I understand this small crease on my hand does not know when or with whom I will fall in love, or rather I try to remind myself. But the conversation I try so hard to forget decides to embed itself in my life.

For years afterwards I wrestle an obsession with his reading. In Fairway when my father asks me to pick up some goat cheese for dinner it takes me 10 minutes because I cannot decide whether to take the first or second package I see; inanimate objects and numbers start carrying decisive meaning for me. In choosing the second, I am choosing my second love. Or is it my first? Eventually I force myself to pick with my eyes closed and turn away so quickly I cannot process which one I’ve taken.

As life’s stakes get higher, this obsessiveness ingrains itself in my daily routine, bursting out of my palm. When I am fifteen and auditioning professionally for the first time, brushing my teeth at night I convince myself that if I do not take 24 sips of water I will not get that next call-back. For a while, it works.

Eventually, in the years leading up to my current state I will manage to convince myself that this numerical system is not really the way the universe is run. I will stop running to find the nearest piece of wood the moment I say something remotely optimistic, admit to myself that my grandfather is not a palmistry expert, that his reading methods could have easily been mixed up since the years he read a book on palmistry.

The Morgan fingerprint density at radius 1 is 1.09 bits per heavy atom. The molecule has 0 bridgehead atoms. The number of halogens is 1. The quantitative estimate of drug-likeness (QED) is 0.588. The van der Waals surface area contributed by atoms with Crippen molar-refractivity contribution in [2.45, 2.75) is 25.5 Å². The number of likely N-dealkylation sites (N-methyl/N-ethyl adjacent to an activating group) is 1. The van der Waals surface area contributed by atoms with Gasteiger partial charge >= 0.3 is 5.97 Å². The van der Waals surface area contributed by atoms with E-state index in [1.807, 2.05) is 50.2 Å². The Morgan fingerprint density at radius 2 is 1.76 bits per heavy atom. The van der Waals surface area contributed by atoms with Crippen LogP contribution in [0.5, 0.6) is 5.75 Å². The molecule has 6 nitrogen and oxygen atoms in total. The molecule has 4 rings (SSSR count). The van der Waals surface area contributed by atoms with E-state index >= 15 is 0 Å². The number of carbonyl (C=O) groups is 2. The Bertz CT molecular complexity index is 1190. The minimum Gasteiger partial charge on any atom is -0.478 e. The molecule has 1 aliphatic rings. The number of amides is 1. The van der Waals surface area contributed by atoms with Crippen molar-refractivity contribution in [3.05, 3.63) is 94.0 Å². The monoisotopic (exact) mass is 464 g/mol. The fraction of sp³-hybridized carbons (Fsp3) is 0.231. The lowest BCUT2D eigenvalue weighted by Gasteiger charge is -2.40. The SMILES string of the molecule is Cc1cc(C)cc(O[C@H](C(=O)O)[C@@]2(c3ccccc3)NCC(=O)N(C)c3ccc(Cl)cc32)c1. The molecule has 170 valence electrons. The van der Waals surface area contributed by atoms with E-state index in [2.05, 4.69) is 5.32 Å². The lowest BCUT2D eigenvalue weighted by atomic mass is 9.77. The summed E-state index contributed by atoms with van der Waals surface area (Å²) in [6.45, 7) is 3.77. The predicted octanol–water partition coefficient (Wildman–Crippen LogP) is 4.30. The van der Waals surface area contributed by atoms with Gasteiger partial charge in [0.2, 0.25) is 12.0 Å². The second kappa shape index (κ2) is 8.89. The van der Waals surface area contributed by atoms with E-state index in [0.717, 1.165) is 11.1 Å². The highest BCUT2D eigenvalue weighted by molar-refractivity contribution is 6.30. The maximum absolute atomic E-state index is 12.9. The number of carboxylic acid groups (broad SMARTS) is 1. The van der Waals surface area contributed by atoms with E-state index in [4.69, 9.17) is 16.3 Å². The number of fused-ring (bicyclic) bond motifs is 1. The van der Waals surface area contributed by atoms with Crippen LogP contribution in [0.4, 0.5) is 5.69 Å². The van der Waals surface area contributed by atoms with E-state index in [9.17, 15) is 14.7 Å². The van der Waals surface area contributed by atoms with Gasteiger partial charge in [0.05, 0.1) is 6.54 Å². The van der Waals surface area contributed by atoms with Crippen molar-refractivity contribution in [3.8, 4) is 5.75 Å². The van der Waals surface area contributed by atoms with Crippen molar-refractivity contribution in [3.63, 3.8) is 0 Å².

Still, when I begin to emerge from the haze of anesthetics and surgery, slowly stirring to the duet the nurse and heart monitors are humming, I look down to my hands as something solid. Later, when I am home and try to pry off the ECG stickers left clinging to my ribs, hidden on my back and chest, I cannot help but realize: I am 17. I’m living in the bubble on my lifeline, the one my grandfather frowned at years before. My body is following a predestined indent on my palm.  

 

    Palmistry is in no way a science. If I were to research the topic, I’m sure I would find little to no evidence of its accuracy. Yet my obsession with those two little scratches beneath my pinkie finger refuses to succumb to doubt or reason. Six years after my grandfather traces the lines on my right hand, when I am tracing over the fingers of a boy, they are there. As we lie with our hands intertwined and I try to comprehend the meaning of the words, “I love you” they stand out, illuminated by the glow of a computer screen. I don’t let them get in the way when days become months and months become years and our hands automatically fall together, my left and his right. Finding his hands occupies more of my brain than analyzing my own. Our hands rush to find each other, and the markings resurface; are we becoming one of them? Because if the markings on my hand really are so wise, then that might mean the end. Or it could mean forever, and when I’m right in the middle of something so elusive, it’s impossible not to cling the doubt when it’s branded right there on my body.

Sophia Washburn
Age 17, Grade 12,
Berkeley Carroll School
Silver Key